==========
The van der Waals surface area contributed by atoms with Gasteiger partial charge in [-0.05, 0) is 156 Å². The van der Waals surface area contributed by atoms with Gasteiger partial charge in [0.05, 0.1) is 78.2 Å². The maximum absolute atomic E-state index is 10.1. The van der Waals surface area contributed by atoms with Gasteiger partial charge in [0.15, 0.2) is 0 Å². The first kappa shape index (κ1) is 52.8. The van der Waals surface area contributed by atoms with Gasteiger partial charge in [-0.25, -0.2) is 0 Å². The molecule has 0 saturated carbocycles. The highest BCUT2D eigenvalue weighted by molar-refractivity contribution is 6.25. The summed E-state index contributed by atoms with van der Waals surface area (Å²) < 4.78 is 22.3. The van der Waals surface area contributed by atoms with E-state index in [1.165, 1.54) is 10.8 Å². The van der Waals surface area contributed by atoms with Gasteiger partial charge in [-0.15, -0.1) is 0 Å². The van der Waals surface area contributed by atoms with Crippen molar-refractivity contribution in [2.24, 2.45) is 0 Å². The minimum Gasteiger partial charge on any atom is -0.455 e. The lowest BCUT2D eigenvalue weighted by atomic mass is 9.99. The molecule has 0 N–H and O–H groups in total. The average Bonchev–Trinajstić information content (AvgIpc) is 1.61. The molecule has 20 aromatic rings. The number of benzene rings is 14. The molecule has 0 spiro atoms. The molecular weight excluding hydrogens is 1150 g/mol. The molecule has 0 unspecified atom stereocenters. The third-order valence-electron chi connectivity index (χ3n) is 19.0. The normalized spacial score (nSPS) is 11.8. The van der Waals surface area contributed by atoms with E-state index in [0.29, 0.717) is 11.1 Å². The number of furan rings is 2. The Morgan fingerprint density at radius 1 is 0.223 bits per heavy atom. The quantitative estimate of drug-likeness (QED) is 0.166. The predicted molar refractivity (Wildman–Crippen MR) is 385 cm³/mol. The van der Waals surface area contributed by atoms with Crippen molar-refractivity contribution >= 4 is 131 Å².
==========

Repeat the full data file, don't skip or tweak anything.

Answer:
The van der Waals surface area contributed by atoms with Gasteiger partial charge in [-0.05, 0) is 156 Å². The van der Waals surface area contributed by atoms with Gasteiger partial charge in [0.05, 0.1) is 78.2 Å². The maximum absolute atomic E-state index is 10.1. The van der Waals surface area contributed by atoms with Gasteiger partial charge in [0.15, 0.2) is 0 Å². The first kappa shape index (κ1) is 52.8. The van der Waals surface area contributed by atoms with Gasteiger partial charge in [-0.25, -0.2) is 0 Å². The molecule has 0 saturated carbocycles. The highest BCUT2D eigenvalue weighted by molar-refractivity contribution is 6.25. The summed E-state index contributed by atoms with van der Waals surface area (Å²) < 4.78 is 22.3. The van der Waals surface area contributed by atoms with E-state index in [1.165, 1.54) is 10.8 Å². The van der Waals surface area contributed by atoms with Gasteiger partial charge in [-0.15, -0.1) is 0 Å². The van der Waals surface area contributed by atoms with Crippen molar-refractivity contribution in [2.24, 2.45) is 0 Å². The minimum Gasteiger partial charge on any atom is -0.455 e. The lowest BCUT2D eigenvalue weighted by atomic mass is 9.99. The molecule has 0 N–H and O–H groups in total. The average Bonchev–Trinajstić information content (AvgIpc) is 1.61. The molecule has 20 aromatic rings. The number of benzene rings is 14. The molecule has 0 spiro atoms. The molecular weight excluding hydrogens is 1150 g/mol. The molecule has 0 unspecified atom stereocenters. The third-order valence-electron chi connectivity index (χ3n) is 19.0. The normalized spacial score (nSPS) is 11.8. The van der Waals surface area contributed by atoms with E-state index in [0.29, 0.717) is 11.1 Å². The number of furan rings is 2. The Morgan fingerprint density at radius 1 is 0.223 bits per heavy atom. The quantitative estimate of drug-likeness (QED) is 0.166. The predicted molar refractivity (Wildman–Crippen MR) is 385 cm³/mol. The van der Waals surface area contributed by atoms with Crippen molar-refractivity contribution >= 4 is 131 Å².